GLENDALE, Ariz. – An El Mirage man faces charges of first-degree murder and other offenses in the fatal shooting of a Phoenix man and the wounding of two others in a parking lot early New Year’s Day, police have announced.Steven Orozco, Jr., 24, was indicted by a Maricopa County Grand Jury Monday in the death of Keith George, 21, as well as the wounding of two other men, ages 31 and 23, whose identities are not being released by police.The indictment was announced Tuesday afternoon.“On Thursday Jan. 1, 2015, officers in the area of 51st Avenue and Peoria Avenue heard what sounded like gunshots and responded to investigate. This occurred just after 1 a.m. Two shooting victims were located in the parking lot of 5140 W. Peoria Avenue. A vehicle seen leaving the area was stopped just south of Peoria on 51st Avenue, and a third shooting victim was located inside that vehicle. The Glendale Fire Department responded and treated the victims, all of whom were transported to local hospitals with life-threatening injuries. Keith George, 21, of Phoenix, was later pronounced dead at the hospital,” stated Sgt. David Vidaure in a press release.George and the 31-year-old were found in the parking lot, while the 23-year-old was in the vehicle.Orozco was arrested following a search of his house Jan. 16 by Glendale detectives and a SWAT unit. In addition to murder, he faces two counts of aggravated assault and possession of marijuana, Vidaure said.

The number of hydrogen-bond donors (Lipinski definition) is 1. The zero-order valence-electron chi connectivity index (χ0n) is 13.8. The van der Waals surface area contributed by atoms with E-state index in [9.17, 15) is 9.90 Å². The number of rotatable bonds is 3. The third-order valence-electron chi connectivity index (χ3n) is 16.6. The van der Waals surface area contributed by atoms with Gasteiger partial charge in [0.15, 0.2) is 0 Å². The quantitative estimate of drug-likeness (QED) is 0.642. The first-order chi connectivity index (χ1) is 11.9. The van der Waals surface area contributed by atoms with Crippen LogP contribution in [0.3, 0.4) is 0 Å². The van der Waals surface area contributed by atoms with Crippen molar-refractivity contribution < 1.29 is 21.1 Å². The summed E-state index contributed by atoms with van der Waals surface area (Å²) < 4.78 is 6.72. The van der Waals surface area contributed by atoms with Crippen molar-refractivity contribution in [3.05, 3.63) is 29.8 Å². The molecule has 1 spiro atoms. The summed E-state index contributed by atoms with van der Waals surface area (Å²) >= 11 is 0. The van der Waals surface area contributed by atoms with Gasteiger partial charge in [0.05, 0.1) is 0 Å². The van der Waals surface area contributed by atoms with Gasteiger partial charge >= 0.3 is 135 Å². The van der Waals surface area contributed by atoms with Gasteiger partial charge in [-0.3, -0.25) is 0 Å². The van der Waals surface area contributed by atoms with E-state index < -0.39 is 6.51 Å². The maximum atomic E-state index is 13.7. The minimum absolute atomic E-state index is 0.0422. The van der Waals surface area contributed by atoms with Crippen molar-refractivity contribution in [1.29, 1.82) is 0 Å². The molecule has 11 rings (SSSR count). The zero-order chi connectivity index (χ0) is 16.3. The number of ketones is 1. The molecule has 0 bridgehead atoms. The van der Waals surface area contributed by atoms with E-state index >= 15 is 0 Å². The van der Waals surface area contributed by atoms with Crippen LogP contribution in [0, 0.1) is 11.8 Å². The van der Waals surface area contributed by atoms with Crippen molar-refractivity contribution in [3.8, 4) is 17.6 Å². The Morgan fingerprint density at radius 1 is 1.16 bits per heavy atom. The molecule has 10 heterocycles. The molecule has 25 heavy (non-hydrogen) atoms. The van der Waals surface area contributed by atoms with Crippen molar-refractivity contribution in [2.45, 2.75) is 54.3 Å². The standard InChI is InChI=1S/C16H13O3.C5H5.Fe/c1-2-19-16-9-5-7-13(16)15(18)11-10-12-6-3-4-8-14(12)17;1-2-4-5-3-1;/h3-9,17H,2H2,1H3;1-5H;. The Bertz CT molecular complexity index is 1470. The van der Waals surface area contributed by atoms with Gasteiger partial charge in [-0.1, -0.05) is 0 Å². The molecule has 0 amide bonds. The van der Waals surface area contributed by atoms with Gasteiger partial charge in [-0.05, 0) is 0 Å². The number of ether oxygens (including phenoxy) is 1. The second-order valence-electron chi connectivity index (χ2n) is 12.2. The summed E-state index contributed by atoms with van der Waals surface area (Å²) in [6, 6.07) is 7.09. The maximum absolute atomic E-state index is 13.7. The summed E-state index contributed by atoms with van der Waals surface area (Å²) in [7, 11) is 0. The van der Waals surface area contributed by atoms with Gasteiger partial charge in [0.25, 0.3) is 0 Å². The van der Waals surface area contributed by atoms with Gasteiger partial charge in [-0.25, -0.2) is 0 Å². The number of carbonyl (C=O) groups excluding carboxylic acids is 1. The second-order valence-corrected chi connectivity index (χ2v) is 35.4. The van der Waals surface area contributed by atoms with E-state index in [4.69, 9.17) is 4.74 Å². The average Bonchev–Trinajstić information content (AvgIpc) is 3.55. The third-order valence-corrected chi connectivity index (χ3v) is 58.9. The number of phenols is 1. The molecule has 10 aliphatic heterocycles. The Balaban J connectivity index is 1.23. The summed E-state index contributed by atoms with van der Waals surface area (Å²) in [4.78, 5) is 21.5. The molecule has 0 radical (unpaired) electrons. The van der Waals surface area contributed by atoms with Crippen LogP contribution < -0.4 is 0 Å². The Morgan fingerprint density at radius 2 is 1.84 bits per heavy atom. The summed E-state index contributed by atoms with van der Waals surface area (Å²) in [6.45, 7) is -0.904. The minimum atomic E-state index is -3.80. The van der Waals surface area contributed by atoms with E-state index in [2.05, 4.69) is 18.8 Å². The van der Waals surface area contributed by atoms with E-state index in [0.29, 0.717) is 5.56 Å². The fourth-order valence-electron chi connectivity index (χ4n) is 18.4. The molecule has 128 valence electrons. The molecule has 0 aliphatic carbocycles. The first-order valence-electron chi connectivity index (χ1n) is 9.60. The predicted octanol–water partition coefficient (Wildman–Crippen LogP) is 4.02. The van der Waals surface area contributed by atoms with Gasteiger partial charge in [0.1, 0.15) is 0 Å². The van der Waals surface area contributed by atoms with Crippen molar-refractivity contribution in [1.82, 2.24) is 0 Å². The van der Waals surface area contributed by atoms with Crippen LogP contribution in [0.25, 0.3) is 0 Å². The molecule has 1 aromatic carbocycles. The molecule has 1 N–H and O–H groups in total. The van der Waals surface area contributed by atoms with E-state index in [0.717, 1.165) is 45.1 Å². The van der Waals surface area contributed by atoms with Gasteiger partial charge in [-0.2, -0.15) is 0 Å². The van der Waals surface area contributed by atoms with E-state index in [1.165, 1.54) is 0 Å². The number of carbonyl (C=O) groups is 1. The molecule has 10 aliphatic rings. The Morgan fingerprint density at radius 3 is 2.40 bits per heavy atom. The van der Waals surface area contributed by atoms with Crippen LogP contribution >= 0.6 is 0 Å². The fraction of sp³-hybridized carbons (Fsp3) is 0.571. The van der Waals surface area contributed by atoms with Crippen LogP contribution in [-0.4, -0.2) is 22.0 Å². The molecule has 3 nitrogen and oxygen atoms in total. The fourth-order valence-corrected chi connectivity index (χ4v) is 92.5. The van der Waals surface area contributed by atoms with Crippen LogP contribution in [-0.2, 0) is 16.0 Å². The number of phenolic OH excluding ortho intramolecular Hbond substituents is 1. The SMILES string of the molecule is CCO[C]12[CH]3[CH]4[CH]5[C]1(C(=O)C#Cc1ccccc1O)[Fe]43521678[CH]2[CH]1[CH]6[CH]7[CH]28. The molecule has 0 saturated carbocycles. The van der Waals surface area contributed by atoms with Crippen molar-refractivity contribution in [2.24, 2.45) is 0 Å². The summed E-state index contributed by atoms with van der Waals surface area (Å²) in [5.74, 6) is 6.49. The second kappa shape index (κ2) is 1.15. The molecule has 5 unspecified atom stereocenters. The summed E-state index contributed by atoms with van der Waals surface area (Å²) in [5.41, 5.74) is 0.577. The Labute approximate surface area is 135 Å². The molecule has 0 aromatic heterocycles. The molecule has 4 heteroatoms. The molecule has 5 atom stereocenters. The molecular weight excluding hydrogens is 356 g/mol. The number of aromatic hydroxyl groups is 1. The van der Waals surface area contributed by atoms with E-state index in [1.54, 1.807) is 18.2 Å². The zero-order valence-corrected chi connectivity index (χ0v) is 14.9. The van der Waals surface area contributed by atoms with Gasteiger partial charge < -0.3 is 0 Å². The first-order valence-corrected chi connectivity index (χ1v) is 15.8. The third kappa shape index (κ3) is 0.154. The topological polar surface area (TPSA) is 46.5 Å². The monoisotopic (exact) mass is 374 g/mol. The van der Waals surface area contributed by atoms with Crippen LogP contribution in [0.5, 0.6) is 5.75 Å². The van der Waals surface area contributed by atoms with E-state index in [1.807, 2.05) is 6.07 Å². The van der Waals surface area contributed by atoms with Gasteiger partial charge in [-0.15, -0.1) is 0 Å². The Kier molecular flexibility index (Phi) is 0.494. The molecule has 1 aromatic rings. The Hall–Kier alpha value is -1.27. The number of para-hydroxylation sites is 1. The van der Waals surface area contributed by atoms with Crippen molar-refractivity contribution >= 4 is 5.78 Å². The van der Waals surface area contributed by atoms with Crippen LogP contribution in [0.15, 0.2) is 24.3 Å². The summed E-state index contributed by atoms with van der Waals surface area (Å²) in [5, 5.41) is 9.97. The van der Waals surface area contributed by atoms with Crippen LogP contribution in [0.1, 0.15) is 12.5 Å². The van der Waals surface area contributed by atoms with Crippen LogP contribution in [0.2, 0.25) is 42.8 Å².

• Peoria resident wins national award

    Peoria resident Kirsten R. Lewis won a distinguished national award from the American Probation and Parole Association for her research on secondary traumatic stress among probation officers working with criminal offenders.Lewis is a Maricopa County adult probation officer.This award honors a practitioner who has published an article in a national or regional journal concerning probation, parole or community corrections issues. Lewis was recognized for her achievement last week by the Maricopa Board of Supervisors.The 2014 Sam Houston Award came to Lewis for “groundbreaking” research on stress management and wellness issues among probation, parole and community corrections officers.She has been a probation officer since 1997 and is a member of the staff development team at APD.She created the county’s Stress Management Program for Employees Exposed to Vicarious Trauma, a 2013 National Association of Counties Award winning program for innovation. She has also helped to develop strategies to reduce job stress among officers. Lewis’ research, “Surviving the Trenches: The Personal Impact of the Job on probation Officers,” was published in the American Journal of Criminal Justice in 2013. Her work has also appeared in the APPA’s Winter 2013 Perspectives journal.  

  • Peoria police begin testing body-worn cameras